The AASM recommends keeping a sleep diary, meaning writing down when you go to sleep, when you wake up and how well of a night’s rest you got, as a way to determine the state of your condition and how to treat it.

“When someone says, ‘I lay in bed, I can’t sleep, I can’t sleep, I can’t sleep,’ then you want to look [deeper] at why that’s happening.” Dorsett said. “[As counselors,] we would say talk to your parents and it’s always good to start with a doctor and talk about it. Some people will develop sleep disorders, so sometimes it requires an element of counseling to deal with it, and sometimes it is physiological [such as sleep apnea or sleepwalking] so it needs medical attention.”

However, when dealing with temporary insomnia, discovering what is keeping someone up is the most important factor in treating your condition.

“Ever since I’ve been at Tam, we’ve always dealt with the fact that people stay up late and don’t get any sleep,” Dorsett said. “I think it’s cyclical. We expect it around finals, end of grading periods, when someone’s in a big drama production, or someone is in an extended sports schedule. [These people] are going to have sleepless nights because those commitments become overwhelming in addition to studying and getting things done.”

According to the AASM, both types of insomnia are most commonly connected to external factors, and insomnia that is not caused or worsened by something else is very rare. The most common factor is stress. When students pile too much on their plates, it can become overwhelming and sleeping can become a lower priority than it medically should be.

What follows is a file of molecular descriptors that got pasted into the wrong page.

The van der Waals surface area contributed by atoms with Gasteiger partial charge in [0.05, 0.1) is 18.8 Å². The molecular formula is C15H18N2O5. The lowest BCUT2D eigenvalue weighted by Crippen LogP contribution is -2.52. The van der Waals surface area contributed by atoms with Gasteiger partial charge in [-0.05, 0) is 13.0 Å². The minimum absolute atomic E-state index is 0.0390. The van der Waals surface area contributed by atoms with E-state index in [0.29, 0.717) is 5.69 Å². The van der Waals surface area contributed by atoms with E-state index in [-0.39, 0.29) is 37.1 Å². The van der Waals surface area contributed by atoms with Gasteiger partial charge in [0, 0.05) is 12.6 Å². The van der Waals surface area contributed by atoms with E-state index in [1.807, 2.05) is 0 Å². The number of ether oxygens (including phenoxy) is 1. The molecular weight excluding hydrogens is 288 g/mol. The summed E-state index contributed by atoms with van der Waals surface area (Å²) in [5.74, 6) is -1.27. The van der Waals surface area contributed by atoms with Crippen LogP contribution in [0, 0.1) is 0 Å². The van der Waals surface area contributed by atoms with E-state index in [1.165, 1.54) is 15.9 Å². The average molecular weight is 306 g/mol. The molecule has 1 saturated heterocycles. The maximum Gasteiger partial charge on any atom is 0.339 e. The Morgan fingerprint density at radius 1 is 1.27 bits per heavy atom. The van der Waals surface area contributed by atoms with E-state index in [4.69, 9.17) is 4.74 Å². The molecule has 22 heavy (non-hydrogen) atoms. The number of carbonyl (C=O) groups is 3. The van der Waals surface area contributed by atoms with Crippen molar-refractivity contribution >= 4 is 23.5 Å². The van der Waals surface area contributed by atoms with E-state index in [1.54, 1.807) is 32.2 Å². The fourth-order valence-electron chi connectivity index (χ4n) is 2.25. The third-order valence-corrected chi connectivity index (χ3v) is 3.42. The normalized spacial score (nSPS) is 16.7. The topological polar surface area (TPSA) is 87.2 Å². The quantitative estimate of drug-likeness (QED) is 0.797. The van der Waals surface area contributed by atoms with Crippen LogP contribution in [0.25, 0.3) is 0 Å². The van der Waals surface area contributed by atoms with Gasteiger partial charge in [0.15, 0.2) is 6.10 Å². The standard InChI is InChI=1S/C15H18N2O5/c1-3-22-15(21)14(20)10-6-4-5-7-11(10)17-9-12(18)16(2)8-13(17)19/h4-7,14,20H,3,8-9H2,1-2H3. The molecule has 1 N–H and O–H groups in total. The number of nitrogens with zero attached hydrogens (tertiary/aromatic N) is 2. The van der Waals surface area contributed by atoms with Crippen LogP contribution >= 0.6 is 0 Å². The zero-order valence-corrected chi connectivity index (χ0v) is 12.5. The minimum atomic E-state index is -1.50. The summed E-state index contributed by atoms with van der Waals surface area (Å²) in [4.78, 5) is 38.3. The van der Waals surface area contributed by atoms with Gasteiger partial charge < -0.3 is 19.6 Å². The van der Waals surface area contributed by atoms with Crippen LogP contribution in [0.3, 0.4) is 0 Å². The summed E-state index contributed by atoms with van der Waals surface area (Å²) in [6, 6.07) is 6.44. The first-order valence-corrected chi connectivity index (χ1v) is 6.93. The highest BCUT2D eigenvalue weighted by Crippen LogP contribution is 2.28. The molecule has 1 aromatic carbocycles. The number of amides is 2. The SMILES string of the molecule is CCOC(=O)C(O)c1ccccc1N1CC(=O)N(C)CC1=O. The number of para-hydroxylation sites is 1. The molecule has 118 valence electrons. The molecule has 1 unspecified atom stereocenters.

“Thinking about the homework or studying I could have been doing only worsens the insomnia making it even harder to fall asleep,” Varnes said.

Teenagers often have many extra-curricular commitments, as well as their schoolwork, which can heighten the problem.

“[When I had a job] I would get home from work around 10-ish and then I’d have to shower and then start my homework, which could take up to 3 hours,” senior Tatum Robach said. “So I wouldn’t be getting in bed until 12 or 1 and then I have to wake up at 6:15.”

Although to some students it may feel like they must stay awake to study for that test the next day, according to Dorsett, it is often a better decision to call it a night.

“You can’t avoid staying up [until] midnight sometimes when you’ve got to study and you’re tired and you’re worn out,” Dorsett said. “But you should never be in so many classes that you’re up [until] two or three in the morning. None of the teachers here want anybody to do that.”

Whatever the issue may be, according to Dorsett, it is important to remember that getting enough sleep is an important aspect of staying healthy, especially for teenagers who are still developing and growing. The National Blood, Heart and Lung Institute offers many simple ways to help fight insomnia. They recommend changes to a person’s lifestyle as the first solution. These changes include: creating bedtime habits and rituals that allow your body to relax and prepare for bed such as reading a book, listening to soothing music, or taking a bath, schedule your daily exercise five to six hours before you plan to go to sleep, keep your room “sleep-friendly,” meaning it is dark and the temperature is comfortably cool, and lastly, go to sleep around the same time every night and wake up around the same time every morning.